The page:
Further, if a marked crosswalk exists in an intersection, than there is no such thing as an unmarked crosswalk in the same area. This is defined in ORS 801.220.

  12. I don’t think your interpreting the law right on this one ERIK.

    Below is 811.029…section (b) gives all the instances which a driver needs to stop for a pedestrian.

    A-B-C-D-E pretty much covers every single possible place that a pedestrian would be located on a street. I read that, and its my understanding, that you are to stop for all pedestrians, maybe if they are crossing AGAINST a do not walk light then the driver of the car can plead innocent, but that’s the only scenario.

    811.028 Failure to stop and remain stopped for pedestrian; penalty. (1) The driver of a vehicle commits the offense of failure to stop and remain stopped for a pe destrian if the driver does not stop and re main stopped for a pedestrian when the pedestrian is:
    (a) Proceeding in accordance with a traf fic control device as provided under ORS 814.010 or crossing the roadway in a cross walk, as defined in ORS 801.220; and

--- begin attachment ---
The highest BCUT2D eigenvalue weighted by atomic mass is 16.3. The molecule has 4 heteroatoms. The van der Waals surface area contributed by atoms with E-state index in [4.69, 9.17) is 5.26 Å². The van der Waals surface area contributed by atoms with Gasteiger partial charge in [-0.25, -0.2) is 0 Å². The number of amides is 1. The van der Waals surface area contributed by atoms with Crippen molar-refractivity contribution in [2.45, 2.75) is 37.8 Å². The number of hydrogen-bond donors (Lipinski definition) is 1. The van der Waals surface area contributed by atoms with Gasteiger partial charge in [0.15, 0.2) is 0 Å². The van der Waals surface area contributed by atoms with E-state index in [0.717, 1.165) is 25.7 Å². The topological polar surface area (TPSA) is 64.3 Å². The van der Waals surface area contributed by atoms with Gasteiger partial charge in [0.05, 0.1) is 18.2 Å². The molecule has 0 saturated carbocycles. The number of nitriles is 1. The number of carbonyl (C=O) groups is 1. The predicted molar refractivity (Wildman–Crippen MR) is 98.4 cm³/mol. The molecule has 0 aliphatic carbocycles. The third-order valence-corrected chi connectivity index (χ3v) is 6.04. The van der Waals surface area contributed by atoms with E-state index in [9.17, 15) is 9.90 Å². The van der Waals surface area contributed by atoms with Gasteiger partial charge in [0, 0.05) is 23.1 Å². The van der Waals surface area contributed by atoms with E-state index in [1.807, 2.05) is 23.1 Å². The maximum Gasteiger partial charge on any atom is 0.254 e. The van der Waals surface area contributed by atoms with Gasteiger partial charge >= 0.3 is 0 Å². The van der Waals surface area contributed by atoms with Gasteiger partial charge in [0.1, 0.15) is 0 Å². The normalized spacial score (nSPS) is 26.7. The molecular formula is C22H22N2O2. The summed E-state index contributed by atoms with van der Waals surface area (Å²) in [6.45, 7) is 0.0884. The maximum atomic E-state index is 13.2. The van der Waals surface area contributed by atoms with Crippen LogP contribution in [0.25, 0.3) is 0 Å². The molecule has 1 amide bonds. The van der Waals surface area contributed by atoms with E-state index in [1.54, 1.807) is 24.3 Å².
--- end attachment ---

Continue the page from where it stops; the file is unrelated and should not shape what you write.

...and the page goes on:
(b) In any of the following locations:
    (A) In the lane in which the driver’s ve hicle is traveling;
    (B) In a lane adjacent to the lane in which the driver’s vehicle is traveling;
    (C) In the lane into which the driver’s vehicle is turning;
    (D) In a lane adjacent to the lane into which the driver’s vehicle is turning, if the driver is making a turn at an intersection that does not have a traffic control device under which a pedestrian may proceed as provided under ORS 814.010; or
    (E) Less than six feet from the lane into which the driver’s vehicle is turning, if the driver is making a turn at an intersection that has a traffic control device under which a pedestrian may proceed as provided under ORS 814.010.